Between my grad and undergrad year I went to Shanghai. My first time living in China. I realized living there and traveling there is completely different. My other first impression was that I was not the only one studying Chinese and interested in business. I know it sounds sheltered, I was sort of different for having such a major in college. But in truth is Europeans, Australians and Kiwis are all studying Chinese and are damn good at it.
In 2010, I realized that the days of having an "American" degree and a command of the Chinese language was helpful but not enough to start one's career in China. China is filled with western educated Chinese working in American companies for a fraction of the price of what it would be to hire an American graduate in America. I was entering an age where cheap labor for toys was rapidly being replaced by cheap labor for services such as CPAs (big 4's have Chinese- American educated CPA"S in China doing financial reports, wall-street quality without the price), lawyers, and much more.
My initial adjustment to China was easy. I had a good roommate that helped me show bus routes. I also had some family there already working. Having a nice western Sunday dinner really helped. My job in the hotel also allowed me to interact with a lot of Americans and foreigners. 40% of our clientele were foreigners. I worked in the food and beverage section for the 3 months before teaching English.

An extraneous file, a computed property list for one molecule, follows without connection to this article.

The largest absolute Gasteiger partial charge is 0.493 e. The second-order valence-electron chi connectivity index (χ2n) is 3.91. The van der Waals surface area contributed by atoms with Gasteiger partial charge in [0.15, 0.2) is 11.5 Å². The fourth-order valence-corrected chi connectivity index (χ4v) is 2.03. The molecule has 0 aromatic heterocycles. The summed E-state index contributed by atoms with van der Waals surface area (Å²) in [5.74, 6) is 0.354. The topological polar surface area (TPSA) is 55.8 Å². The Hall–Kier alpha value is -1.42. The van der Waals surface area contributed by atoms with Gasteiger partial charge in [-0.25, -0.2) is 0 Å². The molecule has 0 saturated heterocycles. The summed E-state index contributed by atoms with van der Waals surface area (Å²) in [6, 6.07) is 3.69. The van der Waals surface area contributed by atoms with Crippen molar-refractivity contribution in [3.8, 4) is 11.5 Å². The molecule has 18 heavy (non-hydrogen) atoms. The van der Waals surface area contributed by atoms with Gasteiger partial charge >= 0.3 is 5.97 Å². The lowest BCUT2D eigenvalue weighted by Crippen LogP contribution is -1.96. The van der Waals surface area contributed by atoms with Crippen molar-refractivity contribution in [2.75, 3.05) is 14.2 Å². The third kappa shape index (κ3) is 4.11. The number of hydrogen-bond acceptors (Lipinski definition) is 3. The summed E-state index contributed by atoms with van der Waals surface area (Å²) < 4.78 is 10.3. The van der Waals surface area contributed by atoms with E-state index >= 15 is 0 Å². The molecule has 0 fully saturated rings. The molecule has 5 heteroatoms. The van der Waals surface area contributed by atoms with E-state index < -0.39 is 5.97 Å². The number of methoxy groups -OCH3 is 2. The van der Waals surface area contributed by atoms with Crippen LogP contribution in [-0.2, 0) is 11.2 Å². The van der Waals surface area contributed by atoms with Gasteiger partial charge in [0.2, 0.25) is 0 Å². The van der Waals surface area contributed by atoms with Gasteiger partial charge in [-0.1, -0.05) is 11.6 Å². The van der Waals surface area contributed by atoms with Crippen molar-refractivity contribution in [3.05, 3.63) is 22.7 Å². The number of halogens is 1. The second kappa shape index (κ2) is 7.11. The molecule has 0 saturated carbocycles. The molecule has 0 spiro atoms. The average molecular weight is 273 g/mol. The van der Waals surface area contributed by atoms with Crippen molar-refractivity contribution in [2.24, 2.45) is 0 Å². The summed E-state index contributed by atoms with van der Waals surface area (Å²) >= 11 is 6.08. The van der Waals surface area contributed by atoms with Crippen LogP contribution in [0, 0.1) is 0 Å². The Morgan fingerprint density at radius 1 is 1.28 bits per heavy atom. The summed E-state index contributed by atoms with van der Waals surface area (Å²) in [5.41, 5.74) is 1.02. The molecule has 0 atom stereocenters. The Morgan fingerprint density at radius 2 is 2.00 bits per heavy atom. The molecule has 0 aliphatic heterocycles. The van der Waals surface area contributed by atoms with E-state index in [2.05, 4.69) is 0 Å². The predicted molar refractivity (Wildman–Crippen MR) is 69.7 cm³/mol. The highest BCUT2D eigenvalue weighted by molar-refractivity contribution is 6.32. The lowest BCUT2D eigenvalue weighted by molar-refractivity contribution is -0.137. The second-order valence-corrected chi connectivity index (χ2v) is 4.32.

I also taught English and I was a private tutor. I liked my private lessons better. I treated it like a business. They were not my students, they were my clients and I would go the extra mile to forge a relationship with them. I have not seen my private students in 3 years but I still keep in touch with them.
I also taught in a training center. Training centers are like night school community college for English. Teaching in the school was but for the paycheck. It is a great salary for China. In 6 months, I had 5 tailor made suits, 8,000 k in my bank account, and a personal trainer. But I knew that teaching wouldn't develop myself. I would rather work in a company and gain experience even if the pay was not that good. English teachers in China don't get pay raises and China is becoming more expensive while the pay stays the same. Beijing is already the most expensive city in the world in relation to the average salary. Shanghai is right up there.
I have great friends who are great teachers but it wasn't for me. Shortly after my teaching post, I returned to America to pursue my MBA.